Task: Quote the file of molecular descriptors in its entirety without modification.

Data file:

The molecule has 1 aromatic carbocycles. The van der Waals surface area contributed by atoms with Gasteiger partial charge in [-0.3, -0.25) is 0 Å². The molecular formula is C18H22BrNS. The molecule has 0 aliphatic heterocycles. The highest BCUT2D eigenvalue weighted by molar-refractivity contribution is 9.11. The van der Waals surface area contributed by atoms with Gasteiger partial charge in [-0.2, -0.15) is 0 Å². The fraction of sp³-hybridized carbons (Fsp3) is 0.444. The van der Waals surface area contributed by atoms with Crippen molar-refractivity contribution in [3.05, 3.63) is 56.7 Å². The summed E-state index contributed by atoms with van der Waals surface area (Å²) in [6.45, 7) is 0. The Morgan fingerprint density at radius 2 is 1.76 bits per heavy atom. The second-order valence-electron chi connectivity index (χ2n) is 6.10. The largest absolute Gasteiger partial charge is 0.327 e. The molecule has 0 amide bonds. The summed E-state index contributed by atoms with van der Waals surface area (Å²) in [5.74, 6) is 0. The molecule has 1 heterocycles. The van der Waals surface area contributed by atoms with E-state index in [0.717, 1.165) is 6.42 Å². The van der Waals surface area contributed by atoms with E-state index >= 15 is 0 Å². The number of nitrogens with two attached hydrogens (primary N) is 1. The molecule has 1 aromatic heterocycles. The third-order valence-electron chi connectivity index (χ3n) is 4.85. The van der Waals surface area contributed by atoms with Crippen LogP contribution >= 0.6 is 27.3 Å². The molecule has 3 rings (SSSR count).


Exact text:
The molecule has 1 aromatic carbocycles. The van der Waals surface area contributed by atoms with Gasteiger partial charge in [-0.3, -0.25) is 0 Å². The molecular formula is C18H22BrNS. The molecule has 0 aliphatic heterocycles. The highest BCUT2D eigenvalue weighted by molar-refractivity contribution is 9.11. The van der Waals surface area contributed by atoms with Gasteiger partial charge in [-0.2, -0.15) is 0 Å². The fraction of sp³-hybridized carbons (Fsp3) is 0.444. The van der Waals surface area contributed by atoms with Crippen molar-refractivity contribution in [3.05, 3.63) is 56.7 Å². The summed E-state index contributed by atoms with van der Waals surface area (Å²) in [6.45, 7) is 0. The Morgan fingerprint density at radius 2 is 1.76 bits per heavy atom. The second-order valence-electron chi connectivity index (χ2n) is 6.10. The largest absolute Gasteiger partial charge is 0.327 e. The molecule has 0 amide bonds. The summed E-state index contributed by atoms with van der Waals surface area (Å²) in [5.74, 6) is 0. The molecule has 1 heterocycles. The van der Waals surface area contributed by atoms with E-state index in [0.717, 1.165) is 6.42 Å². The van der Waals surface area contributed by atoms with E-state index >= 15 is 0 Å². The number of nitrogens with two attached hydrogens (primary N) is 1. The molecule has 1 aromatic heterocycles. The third-order valence-electron chi connectivity index (χ3n) is 4.85. The van der Waals surface area contributed by atoms with Crippen LogP contribution >= 0.6 is 27.3 Å². The molecule has 3 rings (SSSR count).